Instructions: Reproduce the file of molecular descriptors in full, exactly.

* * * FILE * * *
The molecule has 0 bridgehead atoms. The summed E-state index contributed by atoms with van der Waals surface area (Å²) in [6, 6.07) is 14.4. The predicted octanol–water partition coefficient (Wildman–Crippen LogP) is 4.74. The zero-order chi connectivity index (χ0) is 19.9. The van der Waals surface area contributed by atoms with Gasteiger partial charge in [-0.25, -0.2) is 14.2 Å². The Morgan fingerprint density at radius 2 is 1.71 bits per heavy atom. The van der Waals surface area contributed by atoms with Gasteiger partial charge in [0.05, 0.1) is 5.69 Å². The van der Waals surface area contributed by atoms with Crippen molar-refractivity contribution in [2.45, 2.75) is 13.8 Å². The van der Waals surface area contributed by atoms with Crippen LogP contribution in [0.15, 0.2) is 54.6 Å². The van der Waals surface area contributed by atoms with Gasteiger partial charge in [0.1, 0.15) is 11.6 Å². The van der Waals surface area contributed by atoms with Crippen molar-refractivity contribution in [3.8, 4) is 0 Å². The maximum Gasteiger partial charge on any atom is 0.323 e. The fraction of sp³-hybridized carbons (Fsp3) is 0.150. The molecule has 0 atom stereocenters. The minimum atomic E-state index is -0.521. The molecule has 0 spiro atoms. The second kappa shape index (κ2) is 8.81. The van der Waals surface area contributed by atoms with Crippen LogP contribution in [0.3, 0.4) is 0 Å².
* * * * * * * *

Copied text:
The molecule has 0 bridgehead atoms. The summed E-state index contributed by atoms with van der Waals surface area (Å²) in [6, 6.07) is 14.4. The predicted octanol–water partition coefficient (Wildman–Crippen LogP) is 4.74. The zero-order chi connectivity index (χ0) is 19.9. The van der Waals surface area contributed by atoms with Gasteiger partial charge in [-0.25, -0.2) is 14.2 Å². The Morgan fingerprint density at radius 2 is 1.71 bits per heavy atom. The van der Waals surface area contributed by atoms with Gasteiger partial charge in [0.05, 0.1) is 5.69 Å². The van der Waals surface area contributed by atoms with Crippen molar-refractivity contribution in [2.45, 2.75) is 13.8 Å². The van der Waals surface area contributed by atoms with Crippen LogP contribution in [0.15, 0.2) is 54.6 Å². The van der Waals surface area contributed by atoms with Gasteiger partial charge in [0.1, 0.15) is 11.6 Å². The van der Waals surface area contributed by atoms with Crippen molar-refractivity contribution in [3.8, 4) is 0 Å². The maximum Gasteiger partial charge on any atom is 0.323 e. The fraction of sp³-hybridized carbons (Fsp3) is 0.150. The molecule has 0 atom stereocenters. The minimum atomic E-state index is -0.521. The molecule has 0 spiro atoms. The second kappa shape index (κ2) is 8.81. The van der Waals surface area contributed by atoms with Crippen LogP contribution in [0.3, 0.4) is 0 Å².